14. 14. Visual Mixing in Art and TVStyles and Techniques that use Visual Mixing• Post-Impressionists, Seurat and Van Gogh used Visual Mixing• Pointillism – technique using small bits of color next to each other to produce a color.• TVs• Mosaics• Weavers• Printing Presses• We use this technique all the time. (Think Pixels!)
  15. 15. Cool/Warm ColorsIdentifying colors with the sensesWarm Colors: – Red, – Orange, – Yellow• Warm colors advance• Represents – Fire, Sunlight• Implies – Happy energy• An artist many use warm and cool color relationships to create depth and volume.• It can also create a feeling of light. Chicago History Museum. Childe Hassam. The Breakfast Room, Winter Morning. 1911. Oil on canvas. © Worcester Art Museum, Massachusetts/The Bridgeman Art Library.
  16. 16. Cool/Warm ColorsCool Colors – – Blue, – Green, – Purple• Cool colors recedes• Represents – Sky, Water, Grass, Plants• Implies – Sadness, Depression, Night Archibald J. Motley Jr. Getting’ Religion. 1948. Oil on canvas, 2’ 7 7/8” x 3’ 3 1/4”. Collection Archie Motley and Valerie Gerrard Browne, Evanston, Illinois. Chicago History Museum.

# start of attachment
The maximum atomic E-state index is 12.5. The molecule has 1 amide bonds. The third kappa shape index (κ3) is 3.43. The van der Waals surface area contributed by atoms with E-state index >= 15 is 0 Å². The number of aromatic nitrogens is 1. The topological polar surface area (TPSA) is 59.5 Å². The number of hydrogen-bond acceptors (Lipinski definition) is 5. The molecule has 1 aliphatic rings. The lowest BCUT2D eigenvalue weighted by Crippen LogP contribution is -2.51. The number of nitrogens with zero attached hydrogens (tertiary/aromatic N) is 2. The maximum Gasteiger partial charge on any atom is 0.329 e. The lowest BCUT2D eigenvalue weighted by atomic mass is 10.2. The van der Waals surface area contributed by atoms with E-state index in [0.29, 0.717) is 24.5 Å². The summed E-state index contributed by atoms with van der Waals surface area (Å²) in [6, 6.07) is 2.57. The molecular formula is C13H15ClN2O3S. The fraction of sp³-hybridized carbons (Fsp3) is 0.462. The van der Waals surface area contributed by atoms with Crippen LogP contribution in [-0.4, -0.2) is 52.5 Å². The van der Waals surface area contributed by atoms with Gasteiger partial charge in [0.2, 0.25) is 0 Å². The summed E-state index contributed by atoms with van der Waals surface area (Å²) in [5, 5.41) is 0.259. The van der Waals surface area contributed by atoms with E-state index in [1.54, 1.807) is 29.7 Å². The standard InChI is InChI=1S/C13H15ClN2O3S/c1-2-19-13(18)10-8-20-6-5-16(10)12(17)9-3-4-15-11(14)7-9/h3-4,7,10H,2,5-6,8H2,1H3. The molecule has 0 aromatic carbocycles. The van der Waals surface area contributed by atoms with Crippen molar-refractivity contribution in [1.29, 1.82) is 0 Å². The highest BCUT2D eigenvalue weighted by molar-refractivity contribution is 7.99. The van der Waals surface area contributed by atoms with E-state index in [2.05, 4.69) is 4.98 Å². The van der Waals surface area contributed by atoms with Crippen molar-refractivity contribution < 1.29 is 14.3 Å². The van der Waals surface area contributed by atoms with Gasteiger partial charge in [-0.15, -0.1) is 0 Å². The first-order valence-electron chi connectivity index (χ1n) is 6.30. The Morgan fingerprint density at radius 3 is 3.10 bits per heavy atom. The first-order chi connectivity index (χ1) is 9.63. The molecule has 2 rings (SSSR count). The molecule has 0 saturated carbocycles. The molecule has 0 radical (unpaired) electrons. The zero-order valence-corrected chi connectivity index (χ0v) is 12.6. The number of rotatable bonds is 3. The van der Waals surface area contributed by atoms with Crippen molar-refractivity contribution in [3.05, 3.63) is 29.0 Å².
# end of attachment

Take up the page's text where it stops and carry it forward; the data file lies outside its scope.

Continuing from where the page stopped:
17. 17. Color as EmphasisColor Dominance• “Areas of emphasis in a work of art create interest and naturally have been carefully planned by the artist, color can dominate and provide a focal point.” Color is so strong a visual element that it will dominate other devices to establish emphasis.
  18. 18. Color as Emphasis• Color as attention grabber – An odd or bright color can be used to grab attention, either in art, fashion, or advertising “Music.” P&G ム Glide Dental Floss Campaign. Saatchi & Saatchi, New York. Creative Director: Tony Granger, Jan Jacobs, Leo Premutico. Art Director: Menno Kluin. Copywriter: Icaro Doria. Photo: Jenny van Sommers.
  19. 19. Color and BalanceAchieving balance within asymmetrical composition• Asymmetry – based on concept of using different objects on either side of the center axis• To create visual balance, the objects must have equal weight, interest, appeal, or attraction• Color is often used to do this. Joan Miré. The Birth of the World. Montroig, summer 1925. Oil on canvas, 8’ 2 3/4” x 6’ 6 3/4”(250.8 x 200 cm). The Museum of Modern Art, New York (acquired through an anonymous fund, the Mr. and Mrs. Joseph Slifka and Armand G. Erpf funds, and by gift of the artist, 262.1972).